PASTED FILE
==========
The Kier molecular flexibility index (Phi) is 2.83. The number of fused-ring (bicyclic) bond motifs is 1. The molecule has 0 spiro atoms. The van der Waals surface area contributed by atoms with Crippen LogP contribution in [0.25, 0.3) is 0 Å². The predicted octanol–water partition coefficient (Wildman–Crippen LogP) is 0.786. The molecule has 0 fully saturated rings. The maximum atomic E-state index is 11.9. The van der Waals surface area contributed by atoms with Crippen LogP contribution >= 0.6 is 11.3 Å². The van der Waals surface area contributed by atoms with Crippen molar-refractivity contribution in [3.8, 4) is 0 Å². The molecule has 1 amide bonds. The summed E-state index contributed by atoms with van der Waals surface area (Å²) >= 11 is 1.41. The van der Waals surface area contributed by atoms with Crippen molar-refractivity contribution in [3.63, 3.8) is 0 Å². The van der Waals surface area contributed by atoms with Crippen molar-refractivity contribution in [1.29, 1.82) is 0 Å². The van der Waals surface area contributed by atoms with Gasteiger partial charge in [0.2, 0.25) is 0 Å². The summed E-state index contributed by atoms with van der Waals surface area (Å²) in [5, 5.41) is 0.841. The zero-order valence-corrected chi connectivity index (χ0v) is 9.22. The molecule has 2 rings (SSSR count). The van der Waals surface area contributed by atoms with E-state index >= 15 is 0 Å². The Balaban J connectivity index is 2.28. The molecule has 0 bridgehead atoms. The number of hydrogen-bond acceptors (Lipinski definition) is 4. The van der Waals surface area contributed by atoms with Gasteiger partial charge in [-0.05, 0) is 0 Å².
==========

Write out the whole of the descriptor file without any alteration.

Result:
The Kier molecular flexibility index (Phi) is 2.83. The number of fused-ring (bicyclic) bond motifs is 1. The molecule has 0 spiro atoms. The van der Waals surface area contributed by atoms with Crippen LogP contribution in [0.25, 0.3) is 0 Å². The predicted octanol–water partition coefficient (Wildman–Crippen LogP) is 0.786. The molecule has 0 fully saturated rings. The maximum atomic E-state index is 11.9. The van der Waals surface area contributed by atoms with Crippen LogP contribution >= 0.6 is 11.3 Å². The van der Waals surface area contributed by atoms with Crippen molar-refractivity contribution in [3.8, 4) is 0 Å². The molecule has 1 amide bonds. The summed E-state index contributed by atoms with van der Waals surface area (Å²) >= 11 is 1.41. The van der Waals surface area contributed by atoms with Crippen molar-refractivity contribution in [3.63, 3.8) is 0 Å². The van der Waals surface area contributed by atoms with Crippen molar-refractivity contribution in [1.29, 1.82) is 0 Å². The van der Waals surface area contributed by atoms with Gasteiger partial charge in [0.2, 0.25) is 0 Å². The summed E-state index contributed by atoms with van der Waals surface area (Å²) in [5, 5.41) is 0.841. The zero-order valence-corrected chi connectivity index (χ0v) is 9.22. The molecule has 2 rings (SSSR count). The van der Waals surface area contributed by atoms with E-state index >= 15 is 0 Å². The Balaban J connectivity index is 2.28. The molecule has 0 bridgehead atoms. The number of hydrogen-bond acceptors (Lipinski definition) is 4. The van der Waals surface area contributed by atoms with Gasteiger partial charge in [-0.05, 0) is 0 Å².